Wednesday, June 6, 2012

Pet Peeve: Dancer Stereotype (Part 2)

I spoke about the stereotype of a dancer and why it bothers me in part 1 of this post. Literally minutes after finishing that post, I browsed my news feed on Facebook, only to be intrigued and soon infuriated by an article that a recently graduated senior from my dance department had shared. This article, from the Huffington Post, is entitled "The Poorest Art: Dance and Money," and unfortunately, I'd have to say I agree with all of the opinions stated.

Dance is poor. From what I gathered from this article, almost all dancers live paycheck to paycheck. Maybe 5% (probably less) have contracts with companies that provide benefits and paid vacation time like a regular job, but considering the cost of living, even these most highly paid dancers are barely living comfortably.

This brings me back to how society views dancers: before reading this article, I had thought America was getting a little better. The public is starting to see glimpses how dancers live and work. Unfortunately, these glimpses are barely getting dancers anywhere. The way Lightsey Darst describes the situation in this article, "we infantilize dancers and how, while we view other artists as masters of their craft and serious thinkers, we see dancers as mere talented bodies," 'we' referring to society as a whole. You might be thinking "but __(insert popular singer's name here)__'s songs have really shallow and ridiculous lyrics, I don't think of him/her as a master or thinker!," but then why is said popular singer making millions a year and in the news every other day?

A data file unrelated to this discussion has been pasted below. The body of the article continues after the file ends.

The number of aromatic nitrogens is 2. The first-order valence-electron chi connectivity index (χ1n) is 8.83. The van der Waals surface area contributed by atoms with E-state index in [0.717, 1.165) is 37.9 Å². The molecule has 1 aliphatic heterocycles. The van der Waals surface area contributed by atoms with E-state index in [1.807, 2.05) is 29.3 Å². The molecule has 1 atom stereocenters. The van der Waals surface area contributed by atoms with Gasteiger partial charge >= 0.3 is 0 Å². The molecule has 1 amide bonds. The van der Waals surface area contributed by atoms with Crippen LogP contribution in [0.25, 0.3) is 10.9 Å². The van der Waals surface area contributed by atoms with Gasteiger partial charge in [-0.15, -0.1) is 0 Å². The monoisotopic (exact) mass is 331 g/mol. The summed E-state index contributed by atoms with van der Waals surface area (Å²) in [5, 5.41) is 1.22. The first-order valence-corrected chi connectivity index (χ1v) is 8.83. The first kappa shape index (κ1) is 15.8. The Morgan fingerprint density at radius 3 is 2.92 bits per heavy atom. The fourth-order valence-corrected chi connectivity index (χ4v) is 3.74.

I read another fascinating and well-written article on the same topic from Cassandra Lane Smith entitled Plight of the Sugar Plums. Again, dancers were pitted against elite athletes from popular sports, like football. Both professions require finesse, training, and specific body types. Both are used as entertainment for the public. The difference? An NFL rookie made a minimum of $325,000 a year, whereas rookie dancers are lucky to make $4,000 in a contract (Smith). I'm going to take it a step farther - why do I have to pay $70 to go to the ballet when I can turn on my TV and watch football for free? I know that those games have thousands of tickets sold to them, sometimes for hundreds of dollars each, but I don't see ballet on TV. If it is, it's a PBS broadcast of the Nutcracker in December.

Dancers aren't going to make much money. An average dancer holds 4 jobs in order to survive. But dancers do it to share their art, their expression, their ability to inspire and change lives. If I've truly inspired even one person at the end of my career as a dancer, I'll feel fulfilled.


  1. This is sad. One day I hope people will understand what dancers go through to get where they are

    1. Dance just isn't mainstream, accepted, or respected enough by society at large. Definitely hope that changes someday.